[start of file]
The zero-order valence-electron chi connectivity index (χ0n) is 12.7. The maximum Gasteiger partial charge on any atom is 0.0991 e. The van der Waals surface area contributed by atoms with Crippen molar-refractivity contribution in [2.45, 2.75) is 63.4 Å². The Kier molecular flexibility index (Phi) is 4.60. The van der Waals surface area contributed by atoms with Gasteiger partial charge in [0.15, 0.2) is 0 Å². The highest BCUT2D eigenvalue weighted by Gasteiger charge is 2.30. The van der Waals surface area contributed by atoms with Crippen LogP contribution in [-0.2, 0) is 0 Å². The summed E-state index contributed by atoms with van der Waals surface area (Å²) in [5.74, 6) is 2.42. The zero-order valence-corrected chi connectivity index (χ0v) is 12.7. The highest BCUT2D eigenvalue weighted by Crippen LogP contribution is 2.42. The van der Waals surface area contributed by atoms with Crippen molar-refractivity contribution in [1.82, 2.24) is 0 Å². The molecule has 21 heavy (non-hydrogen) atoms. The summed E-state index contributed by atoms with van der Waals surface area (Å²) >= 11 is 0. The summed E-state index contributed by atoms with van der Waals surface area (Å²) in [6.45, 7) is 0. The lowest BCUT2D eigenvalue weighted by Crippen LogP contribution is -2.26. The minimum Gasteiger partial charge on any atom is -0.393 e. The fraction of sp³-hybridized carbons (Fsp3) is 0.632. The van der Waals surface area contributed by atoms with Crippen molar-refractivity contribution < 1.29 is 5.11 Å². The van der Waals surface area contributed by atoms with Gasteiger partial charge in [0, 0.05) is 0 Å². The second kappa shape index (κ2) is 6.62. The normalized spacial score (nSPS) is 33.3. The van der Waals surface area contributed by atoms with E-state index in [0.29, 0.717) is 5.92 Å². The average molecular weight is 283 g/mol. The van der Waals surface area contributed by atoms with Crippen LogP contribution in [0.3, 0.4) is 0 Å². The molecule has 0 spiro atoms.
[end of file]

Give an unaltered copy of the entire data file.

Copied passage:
The zero-order valence-electron chi connectivity index (χ0n) is 12.7. The maximum Gasteiger partial charge on any atom is 0.0991 e. The van der Waals surface area contributed by atoms with Crippen molar-refractivity contribution in [2.45, 2.75) is 63.4 Å². The Kier molecular flexibility index (Phi) is 4.60. The van der Waals surface area contributed by atoms with Gasteiger partial charge in [0.15, 0.2) is 0 Å². The highest BCUT2D eigenvalue weighted by Gasteiger charge is 2.30. The van der Waals surface area contributed by atoms with Crippen LogP contribution in [-0.2, 0) is 0 Å². The summed E-state index contributed by atoms with van der Waals surface area (Å²) in [5.74, 6) is 2.42. The zero-order valence-corrected chi connectivity index (χ0v) is 12.7. The highest BCUT2D eigenvalue weighted by Crippen LogP contribution is 2.42. The van der Waals surface area contributed by atoms with Crippen molar-refractivity contribution in [1.82, 2.24) is 0 Å². The molecule has 21 heavy (non-hydrogen) atoms. The summed E-state index contributed by atoms with van der Waals surface area (Å²) >= 11 is 0. The summed E-state index contributed by atoms with van der Waals surface area (Å²) in [6.45, 7) is 0. The lowest BCUT2D eigenvalue weighted by Crippen LogP contribution is -2.26. The minimum Gasteiger partial charge on any atom is -0.393 e. The fraction of sp³-hybridized carbons (Fsp3) is 0.632. The van der Waals surface area contributed by atoms with Crippen molar-refractivity contribution < 1.29 is 5.11 Å². The van der Waals surface area contributed by atoms with Gasteiger partial charge in [0, 0.05) is 0 Å². The second kappa shape index (κ2) is 6.62. The normalized spacial score (nSPS) is 33.3. The van der Waals surface area contributed by atoms with E-state index in [0.29, 0.717) is 5.92 Å². The average molecular weight is 283 g/mol. The van der Waals surface area contributed by atoms with Crippen LogP contribution in [0.3, 0.4) is 0 Å². The molecule has 0 spiro atoms.